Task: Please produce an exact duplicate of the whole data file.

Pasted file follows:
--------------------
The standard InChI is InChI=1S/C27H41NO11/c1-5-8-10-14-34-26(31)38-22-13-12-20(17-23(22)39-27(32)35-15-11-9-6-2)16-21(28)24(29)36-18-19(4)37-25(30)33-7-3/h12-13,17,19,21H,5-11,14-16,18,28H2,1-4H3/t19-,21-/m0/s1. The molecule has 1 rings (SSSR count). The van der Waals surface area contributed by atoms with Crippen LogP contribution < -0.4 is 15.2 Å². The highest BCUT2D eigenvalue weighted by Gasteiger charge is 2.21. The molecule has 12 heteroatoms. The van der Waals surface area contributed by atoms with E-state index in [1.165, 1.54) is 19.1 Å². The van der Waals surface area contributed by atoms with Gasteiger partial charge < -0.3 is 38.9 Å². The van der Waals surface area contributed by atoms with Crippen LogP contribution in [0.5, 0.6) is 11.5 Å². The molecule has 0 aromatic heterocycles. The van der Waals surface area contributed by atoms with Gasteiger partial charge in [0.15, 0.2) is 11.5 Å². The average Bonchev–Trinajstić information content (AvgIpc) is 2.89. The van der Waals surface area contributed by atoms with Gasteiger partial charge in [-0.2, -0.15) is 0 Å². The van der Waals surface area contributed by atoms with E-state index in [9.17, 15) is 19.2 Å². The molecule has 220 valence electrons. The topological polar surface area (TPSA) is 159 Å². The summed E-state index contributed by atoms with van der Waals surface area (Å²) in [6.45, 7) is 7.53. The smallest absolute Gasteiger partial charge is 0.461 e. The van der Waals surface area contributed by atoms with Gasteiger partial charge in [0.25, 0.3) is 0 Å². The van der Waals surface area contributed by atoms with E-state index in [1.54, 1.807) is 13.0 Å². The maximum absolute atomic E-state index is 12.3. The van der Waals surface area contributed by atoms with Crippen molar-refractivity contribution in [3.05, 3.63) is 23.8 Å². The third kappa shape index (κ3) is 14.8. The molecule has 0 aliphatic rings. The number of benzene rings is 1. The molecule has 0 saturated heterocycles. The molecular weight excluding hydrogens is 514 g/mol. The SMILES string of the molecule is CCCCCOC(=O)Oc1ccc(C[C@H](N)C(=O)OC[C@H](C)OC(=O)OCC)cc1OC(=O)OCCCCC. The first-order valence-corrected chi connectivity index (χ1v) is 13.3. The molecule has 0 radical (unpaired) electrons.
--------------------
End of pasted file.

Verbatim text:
The standard InChI is InChI=1S/C27H41NO11/c1-5-8-10-14-34-26(31)38-22-13-12-20(17-23(22)39-27(32)35-15-11-9-6-2)16-21(28)24(29)36-18-19(4)37-25(30)33-7-3/h12-13,17,19,21H,5-11,14-16,18,28H2,1-4H3/t19-,21-/m0/s1. The molecule has 1 rings (SSSR count). The van der Waals surface area contributed by atoms with Crippen LogP contribution < -0.4 is 15.2 Å². The highest BCUT2D eigenvalue weighted by Gasteiger charge is 2.21. The molecule has 12 heteroatoms. The van der Waals surface area contributed by atoms with E-state index in [1.165, 1.54) is 19.1 Å². The van der Waals surface area contributed by atoms with Gasteiger partial charge < -0.3 is 38.9 Å². The van der Waals surface area contributed by atoms with Crippen LogP contribution in [0.5, 0.6) is 11.5 Å². The molecule has 0 aromatic heterocycles. The van der Waals surface area contributed by atoms with Gasteiger partial charge in [0.15, 0.2) is 11.5 Å². The average Bonchev–Trinajstić information content (AvgIpc) is 2.89. The van der Waals surface area contributed by atoms with Gasteiger partial charge in [-0.2, -0.15) is 0 Å². The van der Waals surface area contributed by atoms with E-state index in [9.17, 15) is 19.2 Å². The molecule has 220 valence electrons. The topological polar surface area (TPSA) is 159 Å². The summed E-state index contributed by atoms with van der Waals surface area (Å²) in [6.45, 7) is 7.53. The smallest absolute Gasteiger partial charge is 0.461 e. The van der Waals surface area contributed by atoms with Gasteiger partial charge in [0.25, 0.3) is 0 Å². The van der Waals surface area contributed by atoms with E-state index in [1.54, 1.807) is 13.0 Å². The maximum absolute atomic E-state index is 12.3. The van der Waals surface area contributed by atoms with Crippen molar-refractivity contribution in [3.05, 3.63) is 23.8 Å². The third kappa shape index (κ3) is 14.8. The molecule has 0 aliphatic rings. The number of benzene rings is 1. The molecule has 0 saturated heterocycles. The molecular weight excluding hydrogens is 514 g/mol. The SMILES string of the molecule is CCCCCOC(=O)Oc1ccc(C[C@H](N)C(=O)OC[C@H](C)OC(=O)OCC)cc1OC(=O)OCCCCC. The first-order valence-corrected chi connectivity index (χ1v) is 13.3. The molecule has 0 radical (unpaired) electrons.